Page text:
and generates a certificate that is handed to the phone during device
   provisioning.  The latter approach is more secure in some ways (as it
   would no longer depend on SMS forward routability for authentication
   of a user), but is much harder to deploy.

   The originating app makes an API call into the OS to obtain the
   passport, which is then returned to the app.  The app uses its own
   app-specific protocols to communicate with its servers, and will send
   the passport and the terminating user's phone number to its service.
   Its service will then send a SIP INVITE to the target number,
   including the passport in the SIP Identity header field.  From there,
   the terminating service can alert its app using the mobile OS push
   techniques, and a call has been placed.

   The SPIN framework therefore consists of the following:

   1.  A standardized syntax for the SPINvitation object that can be
       sent via MMS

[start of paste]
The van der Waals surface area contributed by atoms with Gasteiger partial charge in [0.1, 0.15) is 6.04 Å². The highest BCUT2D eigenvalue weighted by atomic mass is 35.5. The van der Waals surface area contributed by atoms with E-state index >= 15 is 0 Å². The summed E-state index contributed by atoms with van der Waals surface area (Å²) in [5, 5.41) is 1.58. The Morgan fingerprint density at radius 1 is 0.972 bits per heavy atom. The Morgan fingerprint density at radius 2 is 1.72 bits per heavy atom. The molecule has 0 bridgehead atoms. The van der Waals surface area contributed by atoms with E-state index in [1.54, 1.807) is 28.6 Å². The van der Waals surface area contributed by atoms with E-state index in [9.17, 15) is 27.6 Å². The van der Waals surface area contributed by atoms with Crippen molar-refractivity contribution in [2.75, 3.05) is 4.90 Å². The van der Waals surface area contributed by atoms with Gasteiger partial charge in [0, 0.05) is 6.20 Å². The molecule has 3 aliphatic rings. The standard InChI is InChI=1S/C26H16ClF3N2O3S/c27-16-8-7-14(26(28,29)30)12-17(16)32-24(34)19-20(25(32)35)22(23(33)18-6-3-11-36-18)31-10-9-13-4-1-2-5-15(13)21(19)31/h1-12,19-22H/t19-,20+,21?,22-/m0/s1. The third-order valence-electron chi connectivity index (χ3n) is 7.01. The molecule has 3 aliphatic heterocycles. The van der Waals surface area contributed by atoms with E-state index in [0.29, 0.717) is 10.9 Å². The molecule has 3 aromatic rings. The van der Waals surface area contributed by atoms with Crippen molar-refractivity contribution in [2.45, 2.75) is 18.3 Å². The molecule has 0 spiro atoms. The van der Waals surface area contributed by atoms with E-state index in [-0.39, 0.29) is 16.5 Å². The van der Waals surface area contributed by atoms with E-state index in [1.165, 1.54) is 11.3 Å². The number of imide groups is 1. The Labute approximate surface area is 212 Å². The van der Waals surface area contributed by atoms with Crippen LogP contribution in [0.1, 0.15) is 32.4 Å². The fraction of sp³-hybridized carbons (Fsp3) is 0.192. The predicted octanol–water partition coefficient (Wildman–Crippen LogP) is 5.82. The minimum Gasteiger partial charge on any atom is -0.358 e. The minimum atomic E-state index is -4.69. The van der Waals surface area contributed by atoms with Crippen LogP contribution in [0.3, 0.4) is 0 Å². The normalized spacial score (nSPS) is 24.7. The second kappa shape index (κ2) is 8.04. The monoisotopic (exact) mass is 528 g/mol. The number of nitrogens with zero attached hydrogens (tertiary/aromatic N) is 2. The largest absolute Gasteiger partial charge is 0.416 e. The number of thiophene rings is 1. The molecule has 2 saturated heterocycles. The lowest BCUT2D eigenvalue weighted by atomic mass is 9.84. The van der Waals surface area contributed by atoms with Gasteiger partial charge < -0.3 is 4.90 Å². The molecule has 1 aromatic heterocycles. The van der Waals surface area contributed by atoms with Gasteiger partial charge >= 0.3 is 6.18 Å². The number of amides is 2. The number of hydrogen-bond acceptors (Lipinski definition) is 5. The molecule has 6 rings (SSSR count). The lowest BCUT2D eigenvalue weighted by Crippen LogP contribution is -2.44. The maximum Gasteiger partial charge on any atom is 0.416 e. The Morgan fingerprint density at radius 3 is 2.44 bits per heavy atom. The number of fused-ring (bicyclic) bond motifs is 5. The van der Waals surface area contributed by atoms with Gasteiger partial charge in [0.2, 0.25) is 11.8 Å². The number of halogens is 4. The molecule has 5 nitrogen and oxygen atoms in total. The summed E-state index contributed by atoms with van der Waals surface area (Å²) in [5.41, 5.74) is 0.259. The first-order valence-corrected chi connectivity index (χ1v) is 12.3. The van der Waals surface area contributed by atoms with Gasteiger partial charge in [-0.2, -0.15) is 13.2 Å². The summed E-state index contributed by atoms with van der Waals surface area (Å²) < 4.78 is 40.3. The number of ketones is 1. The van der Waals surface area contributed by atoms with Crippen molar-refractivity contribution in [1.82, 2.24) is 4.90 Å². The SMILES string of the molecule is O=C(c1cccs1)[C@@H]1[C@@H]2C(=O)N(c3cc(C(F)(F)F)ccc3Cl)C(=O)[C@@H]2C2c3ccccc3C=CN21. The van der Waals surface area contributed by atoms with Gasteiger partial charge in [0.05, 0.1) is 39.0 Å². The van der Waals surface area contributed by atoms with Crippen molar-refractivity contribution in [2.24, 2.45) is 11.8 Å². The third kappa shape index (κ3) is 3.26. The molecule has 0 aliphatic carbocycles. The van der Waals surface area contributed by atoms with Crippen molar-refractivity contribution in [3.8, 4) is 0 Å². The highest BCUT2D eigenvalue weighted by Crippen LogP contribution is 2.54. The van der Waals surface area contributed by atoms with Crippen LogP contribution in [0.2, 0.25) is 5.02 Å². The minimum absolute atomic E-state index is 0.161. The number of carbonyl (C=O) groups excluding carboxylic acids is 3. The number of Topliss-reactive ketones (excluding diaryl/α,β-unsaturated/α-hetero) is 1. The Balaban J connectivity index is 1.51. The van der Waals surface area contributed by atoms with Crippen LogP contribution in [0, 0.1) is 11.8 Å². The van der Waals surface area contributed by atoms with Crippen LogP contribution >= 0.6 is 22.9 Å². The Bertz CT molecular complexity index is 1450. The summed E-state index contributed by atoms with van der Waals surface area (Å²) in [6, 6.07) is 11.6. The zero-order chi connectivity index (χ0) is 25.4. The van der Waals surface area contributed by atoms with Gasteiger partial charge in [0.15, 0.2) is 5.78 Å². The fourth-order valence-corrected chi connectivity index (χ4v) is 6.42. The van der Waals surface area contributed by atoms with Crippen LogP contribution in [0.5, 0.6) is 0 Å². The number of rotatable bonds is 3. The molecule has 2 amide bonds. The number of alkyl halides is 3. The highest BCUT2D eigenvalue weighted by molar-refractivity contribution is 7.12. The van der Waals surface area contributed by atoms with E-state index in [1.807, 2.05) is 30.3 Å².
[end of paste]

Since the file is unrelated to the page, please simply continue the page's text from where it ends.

2.  A standardized HTTP-based protocol for providing URIs for
       communications - the actual SPIN on the wire protocol

   3.  Recommendations for mobile OS vendors on APIs they should provide
       to enable SPIN, without actually specifying any details of what
       those APIs look like

   4.  Specifications for communications protocols needed for voice,
       video and messaging between app providers

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6.  SPINvitation Object Syntax

   This will be a JWT that contains:

   *  The desired media type, one of an enumerated set

   *  An HTTP URI for a callback

   Details TBD.

7.  SPIN Protocol for Providing URIs

   To be filled in

8.  Mobile OS vendor API Recommendations

   To be filled in

9.  Specifications of Communications Protocols